A view of the water main work in Washington Park. There are temporary pipes running alongside most of the sidewalks.
Studies have found that partial lead service line replacements can unleash “erratic spikes” of lead into drinking water. One study by Nova Scotia’s Dalhousie University found partial replacements doubled the amount of lead in drinking water in the short term. Even after six months, twice as many homes as before the partials were done had readings above the EPA’s limit for lead in water.
All told, “the vast majority of the 11,000+ water utilities in the US engage in this practice” of partially replacing lead pipes, according to the Environmental Defense Fund. Recent examples confirmed by the Guardian stretch from Memphis, Tennessee, to Dayton, Ohio, and Rochester, New York.
‘They want to dump responsibility on the homeowner’
The letters announcing that pipes would be removed as part of a water system rehabilitation job went out in Bautista’s neighborhood of Washington Park in spring 2021.
The neighborhood, originally constructed for Italian, Irish and Portuguese migrant workers in the late 1800s, is now home to many Caribbean, African and Latin American communities. At nearby Roger Williams Park a bust of Juan Pablo Duarte, a founding father of the Dominican Republic, stands near both a US and a Dominican flag.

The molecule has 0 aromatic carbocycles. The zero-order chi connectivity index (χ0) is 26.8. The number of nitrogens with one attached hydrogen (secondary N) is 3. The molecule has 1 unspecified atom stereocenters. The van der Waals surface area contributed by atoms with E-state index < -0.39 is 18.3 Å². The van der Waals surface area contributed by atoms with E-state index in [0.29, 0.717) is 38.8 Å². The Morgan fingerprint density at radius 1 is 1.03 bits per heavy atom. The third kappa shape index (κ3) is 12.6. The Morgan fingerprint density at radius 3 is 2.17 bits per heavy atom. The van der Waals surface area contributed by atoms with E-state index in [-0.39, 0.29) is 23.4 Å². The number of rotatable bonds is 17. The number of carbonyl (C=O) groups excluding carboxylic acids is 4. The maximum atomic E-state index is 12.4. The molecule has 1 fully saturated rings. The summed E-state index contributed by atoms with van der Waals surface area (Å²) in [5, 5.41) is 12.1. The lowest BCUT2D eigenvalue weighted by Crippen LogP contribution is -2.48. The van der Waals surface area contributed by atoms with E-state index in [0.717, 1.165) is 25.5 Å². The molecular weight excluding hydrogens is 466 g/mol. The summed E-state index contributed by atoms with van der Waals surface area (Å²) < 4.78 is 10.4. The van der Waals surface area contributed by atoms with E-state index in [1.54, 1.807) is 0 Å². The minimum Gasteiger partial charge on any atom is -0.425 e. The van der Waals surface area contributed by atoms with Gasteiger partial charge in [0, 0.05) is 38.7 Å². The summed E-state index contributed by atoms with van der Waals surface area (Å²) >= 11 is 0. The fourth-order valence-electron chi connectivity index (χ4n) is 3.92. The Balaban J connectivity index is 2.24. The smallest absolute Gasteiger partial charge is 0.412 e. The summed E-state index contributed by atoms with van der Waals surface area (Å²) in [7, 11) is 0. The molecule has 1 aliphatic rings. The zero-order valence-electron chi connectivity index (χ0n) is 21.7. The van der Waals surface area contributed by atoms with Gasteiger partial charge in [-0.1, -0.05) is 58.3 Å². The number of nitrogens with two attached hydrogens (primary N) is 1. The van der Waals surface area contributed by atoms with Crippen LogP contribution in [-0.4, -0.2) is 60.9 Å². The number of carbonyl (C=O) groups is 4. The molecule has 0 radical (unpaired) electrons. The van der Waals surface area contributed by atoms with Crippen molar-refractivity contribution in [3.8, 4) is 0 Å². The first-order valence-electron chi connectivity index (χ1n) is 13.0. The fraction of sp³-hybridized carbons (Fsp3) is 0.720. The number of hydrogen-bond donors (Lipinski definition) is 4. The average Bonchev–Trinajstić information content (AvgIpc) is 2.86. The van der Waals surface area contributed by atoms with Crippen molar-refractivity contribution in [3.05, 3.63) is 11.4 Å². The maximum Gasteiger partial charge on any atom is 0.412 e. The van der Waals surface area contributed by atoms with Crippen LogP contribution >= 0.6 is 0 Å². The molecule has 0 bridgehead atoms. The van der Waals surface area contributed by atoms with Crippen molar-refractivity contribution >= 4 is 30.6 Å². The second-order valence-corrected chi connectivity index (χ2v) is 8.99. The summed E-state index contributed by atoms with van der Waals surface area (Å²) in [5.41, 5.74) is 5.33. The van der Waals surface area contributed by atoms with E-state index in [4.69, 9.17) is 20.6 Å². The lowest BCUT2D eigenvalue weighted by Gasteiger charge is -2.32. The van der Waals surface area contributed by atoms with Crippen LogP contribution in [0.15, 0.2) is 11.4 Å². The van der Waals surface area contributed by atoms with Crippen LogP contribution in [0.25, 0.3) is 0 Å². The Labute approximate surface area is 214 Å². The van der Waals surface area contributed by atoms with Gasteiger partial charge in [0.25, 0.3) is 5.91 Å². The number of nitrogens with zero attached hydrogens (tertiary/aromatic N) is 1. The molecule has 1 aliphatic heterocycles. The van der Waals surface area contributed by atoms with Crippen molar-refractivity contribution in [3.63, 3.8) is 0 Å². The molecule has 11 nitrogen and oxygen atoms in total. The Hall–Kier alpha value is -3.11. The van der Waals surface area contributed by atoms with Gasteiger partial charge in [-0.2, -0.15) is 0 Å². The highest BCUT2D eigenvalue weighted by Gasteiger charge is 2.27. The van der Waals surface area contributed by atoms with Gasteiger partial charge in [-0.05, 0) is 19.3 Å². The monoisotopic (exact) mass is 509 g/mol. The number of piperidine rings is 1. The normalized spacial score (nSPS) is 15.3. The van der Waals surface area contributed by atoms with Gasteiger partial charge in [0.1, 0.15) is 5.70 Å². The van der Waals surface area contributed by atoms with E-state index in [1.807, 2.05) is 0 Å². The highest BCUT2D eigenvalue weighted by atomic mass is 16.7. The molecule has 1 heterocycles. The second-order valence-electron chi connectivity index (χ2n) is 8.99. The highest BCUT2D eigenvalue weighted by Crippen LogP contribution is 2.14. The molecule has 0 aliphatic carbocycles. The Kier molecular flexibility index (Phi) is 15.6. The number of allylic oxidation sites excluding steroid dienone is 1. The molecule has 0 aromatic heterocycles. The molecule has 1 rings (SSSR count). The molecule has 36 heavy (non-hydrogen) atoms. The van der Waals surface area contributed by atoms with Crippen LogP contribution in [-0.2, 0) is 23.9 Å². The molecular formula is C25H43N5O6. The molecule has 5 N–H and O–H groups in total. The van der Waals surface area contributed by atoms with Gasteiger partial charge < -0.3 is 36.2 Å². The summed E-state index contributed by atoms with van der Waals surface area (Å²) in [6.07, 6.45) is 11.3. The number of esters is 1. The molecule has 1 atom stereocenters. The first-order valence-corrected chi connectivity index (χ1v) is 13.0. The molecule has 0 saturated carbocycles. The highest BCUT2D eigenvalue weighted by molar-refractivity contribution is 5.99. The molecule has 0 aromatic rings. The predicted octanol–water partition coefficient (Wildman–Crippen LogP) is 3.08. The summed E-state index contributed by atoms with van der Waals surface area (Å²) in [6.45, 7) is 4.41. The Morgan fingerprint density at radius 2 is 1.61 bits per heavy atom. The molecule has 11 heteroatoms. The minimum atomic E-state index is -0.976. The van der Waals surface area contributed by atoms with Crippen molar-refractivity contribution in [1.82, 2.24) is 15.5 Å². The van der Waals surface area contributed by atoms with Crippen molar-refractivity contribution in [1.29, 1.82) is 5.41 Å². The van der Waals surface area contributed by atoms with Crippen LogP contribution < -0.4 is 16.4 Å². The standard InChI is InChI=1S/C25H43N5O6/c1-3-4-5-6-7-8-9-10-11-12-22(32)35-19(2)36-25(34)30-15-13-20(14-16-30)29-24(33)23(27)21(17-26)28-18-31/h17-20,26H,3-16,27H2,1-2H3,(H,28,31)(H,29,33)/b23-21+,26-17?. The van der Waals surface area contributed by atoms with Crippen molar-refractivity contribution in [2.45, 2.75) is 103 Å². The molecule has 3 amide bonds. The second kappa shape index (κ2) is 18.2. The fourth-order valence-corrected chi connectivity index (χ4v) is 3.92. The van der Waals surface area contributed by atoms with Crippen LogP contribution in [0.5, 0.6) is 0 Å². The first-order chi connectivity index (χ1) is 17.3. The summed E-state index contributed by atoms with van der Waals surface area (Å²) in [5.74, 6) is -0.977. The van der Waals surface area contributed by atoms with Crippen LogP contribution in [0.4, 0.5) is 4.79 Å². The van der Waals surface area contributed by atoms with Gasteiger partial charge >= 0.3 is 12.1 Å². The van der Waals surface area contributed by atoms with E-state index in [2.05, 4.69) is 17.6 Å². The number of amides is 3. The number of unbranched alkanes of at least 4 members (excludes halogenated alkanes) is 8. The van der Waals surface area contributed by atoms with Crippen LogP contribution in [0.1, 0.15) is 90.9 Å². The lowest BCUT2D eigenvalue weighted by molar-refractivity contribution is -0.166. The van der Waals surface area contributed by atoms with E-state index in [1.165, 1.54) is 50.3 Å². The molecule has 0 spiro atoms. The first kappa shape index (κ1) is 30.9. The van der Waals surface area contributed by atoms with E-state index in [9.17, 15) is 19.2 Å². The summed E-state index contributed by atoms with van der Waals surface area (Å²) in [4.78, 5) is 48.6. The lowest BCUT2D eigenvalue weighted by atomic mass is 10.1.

Ahead of the construction work, the city urged customers to pay to replace the portion of the lines located on their private property. It offered to cap the cost at $4,500 and to provide residents a zero-interest loan, which they could re-pay at $37.50 a month for the next 10 years. It warned that not doing so put them at risk of exposure to more lead.
A bodega in the Washington Park neighborhood.
Bautista, a renter with two young children, wished her landlords had taken out the loan to remove the lead service lines. But she did not feel she had much negotiating power with them. “I’m too poor to worry about it,” she said. “I just need housing before we end up in the street.”
Even for homeowners, $4,500 “is a lot of money”, said Linda Perri, president of the Washington Park Neighborhood Association, who worried that households with kids would be the least likely to be able to pay to get clean water. “I don’t think it’s fair. I think the city should take care of it on a ‘need’ basis. If you have three kids and you make $45,000, you shouldn’t have to pay.”
Indeed, only 13 of the 263 property owners in Washington Park who were identified as having lead service lines last year signed up to receive a loan, according to public records obtained by the Guardian. In the end, 250 homes were left with lead pipes still connecting their buildings to the water system.
The people who have taken loans in Providence have overwhelmingly tended to be from richer areas. Of the 1,249 residents who have taken advantage of the loans, 638 were from a single zip code in a mostly white area in the east side of Providence, records show – four times more than any other zip code. That area includes parts of Brown University, the Rhode Island School of Design, and some of the region’s most expensive housing.